Joseph Emberton (1889–1956) was a significant architect in Britain during the first half of the 20th century. He designed the striking Royal Corinthian Yacht Club at Burnham-on-Crouch (1931) which represented Britain at the Modern Architecture: International Exhibition at the Museum of Modern Art in New York in 1932. Five years later, two more buildings, the celebrated Simpsons of Piccadilly department store (now Waterstone’s flagship bookstore) for which László Moholy-Nagy designed displays, and the Southsea branch of Timothy Whites were selected by MoMA for the exhibition Modern Architecture in England. Drawing on the Joseph Emberton Archive and including loans from the RIBA Library, this exhibition considers the qualities of these buildings that made the most influential commentators on modern architecture take note.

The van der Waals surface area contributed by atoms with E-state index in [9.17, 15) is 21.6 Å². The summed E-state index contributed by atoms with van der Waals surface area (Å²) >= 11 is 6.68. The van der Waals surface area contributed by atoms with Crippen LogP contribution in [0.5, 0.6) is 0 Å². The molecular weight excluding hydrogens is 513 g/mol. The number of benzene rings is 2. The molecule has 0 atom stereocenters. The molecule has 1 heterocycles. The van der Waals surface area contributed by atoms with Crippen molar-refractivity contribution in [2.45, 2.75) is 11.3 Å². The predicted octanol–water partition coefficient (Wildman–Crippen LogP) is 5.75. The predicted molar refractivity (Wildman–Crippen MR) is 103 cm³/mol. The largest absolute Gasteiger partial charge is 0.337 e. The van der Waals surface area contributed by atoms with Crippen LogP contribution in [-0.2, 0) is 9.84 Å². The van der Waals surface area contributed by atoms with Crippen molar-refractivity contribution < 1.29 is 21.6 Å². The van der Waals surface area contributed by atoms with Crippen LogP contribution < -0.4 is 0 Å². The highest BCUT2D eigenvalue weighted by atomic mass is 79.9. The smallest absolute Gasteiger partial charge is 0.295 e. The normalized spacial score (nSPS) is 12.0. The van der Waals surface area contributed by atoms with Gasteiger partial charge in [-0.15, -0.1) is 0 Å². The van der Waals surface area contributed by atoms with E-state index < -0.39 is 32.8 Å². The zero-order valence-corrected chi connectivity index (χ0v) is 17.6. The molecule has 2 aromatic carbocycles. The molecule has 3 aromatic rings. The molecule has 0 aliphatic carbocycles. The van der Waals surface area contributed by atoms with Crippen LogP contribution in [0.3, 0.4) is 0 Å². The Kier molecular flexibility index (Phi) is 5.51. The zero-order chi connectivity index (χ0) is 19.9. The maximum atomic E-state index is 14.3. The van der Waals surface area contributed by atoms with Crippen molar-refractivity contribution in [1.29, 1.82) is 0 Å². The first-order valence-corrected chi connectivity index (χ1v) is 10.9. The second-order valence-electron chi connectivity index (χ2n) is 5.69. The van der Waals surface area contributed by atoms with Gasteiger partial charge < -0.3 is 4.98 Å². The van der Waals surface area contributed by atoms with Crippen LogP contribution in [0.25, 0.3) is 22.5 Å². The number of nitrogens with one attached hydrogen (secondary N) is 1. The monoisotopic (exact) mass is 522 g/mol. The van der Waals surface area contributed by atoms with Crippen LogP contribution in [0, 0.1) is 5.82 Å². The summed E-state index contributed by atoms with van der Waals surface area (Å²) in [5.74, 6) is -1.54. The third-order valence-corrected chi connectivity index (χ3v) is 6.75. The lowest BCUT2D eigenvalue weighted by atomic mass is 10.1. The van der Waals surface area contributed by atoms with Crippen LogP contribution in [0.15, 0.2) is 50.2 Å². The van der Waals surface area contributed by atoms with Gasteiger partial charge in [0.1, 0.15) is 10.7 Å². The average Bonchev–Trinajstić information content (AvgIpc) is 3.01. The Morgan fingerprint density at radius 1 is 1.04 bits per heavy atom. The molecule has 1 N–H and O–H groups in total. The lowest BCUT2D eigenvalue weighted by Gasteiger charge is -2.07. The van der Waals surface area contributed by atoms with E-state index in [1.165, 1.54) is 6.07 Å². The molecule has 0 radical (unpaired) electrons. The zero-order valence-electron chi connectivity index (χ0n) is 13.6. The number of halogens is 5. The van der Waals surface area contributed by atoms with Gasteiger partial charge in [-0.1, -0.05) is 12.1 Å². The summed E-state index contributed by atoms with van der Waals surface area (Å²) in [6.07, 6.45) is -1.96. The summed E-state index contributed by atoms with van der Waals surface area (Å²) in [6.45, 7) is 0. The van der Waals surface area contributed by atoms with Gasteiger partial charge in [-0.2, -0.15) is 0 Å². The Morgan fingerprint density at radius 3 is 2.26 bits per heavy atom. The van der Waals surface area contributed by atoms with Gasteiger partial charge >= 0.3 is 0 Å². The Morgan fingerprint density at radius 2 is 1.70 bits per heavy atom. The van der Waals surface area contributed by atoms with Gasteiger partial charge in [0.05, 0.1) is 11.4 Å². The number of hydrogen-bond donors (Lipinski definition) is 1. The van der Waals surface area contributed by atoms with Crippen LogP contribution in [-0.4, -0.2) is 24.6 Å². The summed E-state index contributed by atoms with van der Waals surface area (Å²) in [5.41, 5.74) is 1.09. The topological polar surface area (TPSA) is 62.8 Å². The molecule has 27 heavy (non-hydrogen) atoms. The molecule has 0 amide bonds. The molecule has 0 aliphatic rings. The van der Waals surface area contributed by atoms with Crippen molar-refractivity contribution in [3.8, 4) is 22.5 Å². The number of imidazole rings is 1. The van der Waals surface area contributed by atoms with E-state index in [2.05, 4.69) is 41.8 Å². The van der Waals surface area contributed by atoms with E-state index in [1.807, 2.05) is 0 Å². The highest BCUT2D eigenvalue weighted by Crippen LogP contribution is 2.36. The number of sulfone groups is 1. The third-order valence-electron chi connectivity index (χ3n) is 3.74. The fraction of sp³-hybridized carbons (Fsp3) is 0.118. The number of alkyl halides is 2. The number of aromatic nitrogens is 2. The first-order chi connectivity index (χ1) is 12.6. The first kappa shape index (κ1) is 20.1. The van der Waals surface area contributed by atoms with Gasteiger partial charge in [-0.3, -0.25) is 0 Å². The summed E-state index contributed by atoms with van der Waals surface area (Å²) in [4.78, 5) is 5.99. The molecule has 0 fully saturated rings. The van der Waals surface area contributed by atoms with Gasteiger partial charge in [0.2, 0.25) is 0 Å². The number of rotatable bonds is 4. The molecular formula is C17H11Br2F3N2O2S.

The exhibition coincides with the major retrospective of the work of Leon Underwood, who was a lifelong friend and fellow-student of Emberton at the Royal College of Art.
The exhibiton is a collaboration with the University of Brighton Design Archives. An essay ‘Joseph Emberton: The Architecture of Display’ by Catherine Moriarty appears in the Pallant House Magazine, no. 34, 2015.